Skip to main content
Please enter a legal issue and/or a location
Begin typing to search, use arrow keys to navigate, use enter to select

Find a Lawyer

More Options

Most Americans Oppose Walking Away from Mortgages

By Stephanie Rabiner, Esq. on April 05, 2011 | Last updated on March 21, 2019

Even though some are reporting that the housing market is slowly improving, many homeowners are still finding themselves in financially difficult situations and are facing foreclosure.

In response, some homeowners are walking away from mortgage payments altogether, refusing to pay. But, according to a survey conducted by, the majority of Americans don't approve of this tactic.

Sixty-percent of people polled by believe that it is never acceptable to walk away from a mortgage, even if there is a valid reason to do so. Thirty-four percent, however, said that walking away is okay, but only if payments are not financially possible.

Only three percent felt that homeowners should be able to walk away regardless of financial circumstances.

FindLaw - Foreclosure Infographic FindLaw - Foreclosure Alternatives FindLaw Answers - Real Estate FindLaw Lawyer Directory - Real Estate Lawyers

Walking away from mortgage payments is not the best idea in the world, and it isn't a floundering homeowner's only option.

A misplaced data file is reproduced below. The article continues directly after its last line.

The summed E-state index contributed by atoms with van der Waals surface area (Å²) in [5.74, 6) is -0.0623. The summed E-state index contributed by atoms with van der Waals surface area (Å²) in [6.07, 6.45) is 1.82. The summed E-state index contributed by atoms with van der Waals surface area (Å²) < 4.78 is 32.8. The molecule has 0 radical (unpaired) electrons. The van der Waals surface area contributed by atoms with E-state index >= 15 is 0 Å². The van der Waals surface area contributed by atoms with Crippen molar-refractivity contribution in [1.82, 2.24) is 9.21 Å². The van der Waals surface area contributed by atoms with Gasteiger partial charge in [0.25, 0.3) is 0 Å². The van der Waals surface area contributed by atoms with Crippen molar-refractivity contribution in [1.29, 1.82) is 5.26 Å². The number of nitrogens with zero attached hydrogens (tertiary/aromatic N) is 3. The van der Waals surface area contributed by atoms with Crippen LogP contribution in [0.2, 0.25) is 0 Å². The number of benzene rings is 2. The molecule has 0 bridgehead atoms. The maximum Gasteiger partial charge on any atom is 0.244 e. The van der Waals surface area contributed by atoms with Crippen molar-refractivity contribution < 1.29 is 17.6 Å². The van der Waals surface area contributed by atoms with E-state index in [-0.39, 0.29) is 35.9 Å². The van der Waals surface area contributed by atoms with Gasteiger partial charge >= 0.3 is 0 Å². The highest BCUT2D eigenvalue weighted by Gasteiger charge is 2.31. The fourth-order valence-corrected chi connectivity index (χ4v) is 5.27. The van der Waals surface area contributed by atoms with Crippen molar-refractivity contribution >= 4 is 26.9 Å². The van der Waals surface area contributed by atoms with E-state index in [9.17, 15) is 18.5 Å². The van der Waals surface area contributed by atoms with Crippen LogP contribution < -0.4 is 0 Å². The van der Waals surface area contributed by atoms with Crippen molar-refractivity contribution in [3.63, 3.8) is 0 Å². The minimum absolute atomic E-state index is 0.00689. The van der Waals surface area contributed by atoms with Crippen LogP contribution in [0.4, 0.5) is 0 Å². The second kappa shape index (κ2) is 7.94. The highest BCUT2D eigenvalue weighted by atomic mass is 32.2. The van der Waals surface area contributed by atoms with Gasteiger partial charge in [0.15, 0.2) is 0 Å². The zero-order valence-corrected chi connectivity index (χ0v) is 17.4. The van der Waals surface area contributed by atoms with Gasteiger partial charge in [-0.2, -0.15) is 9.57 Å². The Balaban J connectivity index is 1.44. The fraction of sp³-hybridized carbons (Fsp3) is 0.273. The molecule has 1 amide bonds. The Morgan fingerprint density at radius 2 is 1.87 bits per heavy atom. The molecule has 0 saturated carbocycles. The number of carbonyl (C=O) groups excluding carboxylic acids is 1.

Besides the fact that failing to make payments can cause legal problems in the areas of contract, real estate and tax law, doing so will undoubtedly ruin a homeowner's credit score and ability to purchase a home in the future.

There are a slew of federal and state programs that are designed to keep homeowners from walking away from mortgage payments. The Department of Housing and Urban Development offers free loan modification counseling, while most states and municipalities offer grants and tax hardship programs.

So if you're nearing, or in, foreclosure, and considering walking away from mortgage payments, check out our section on real estate law and learn about your options.

Related Resources:

You Don’t Have To Solve This on Your Own – Get a Lawyer’s Help

Meeting with a lawyer can help you understand your options and how to best protect your rights. Visit our attorney directory to find a lawyer near you who can help.

Or contact an attorney near you:
Copied to clipboard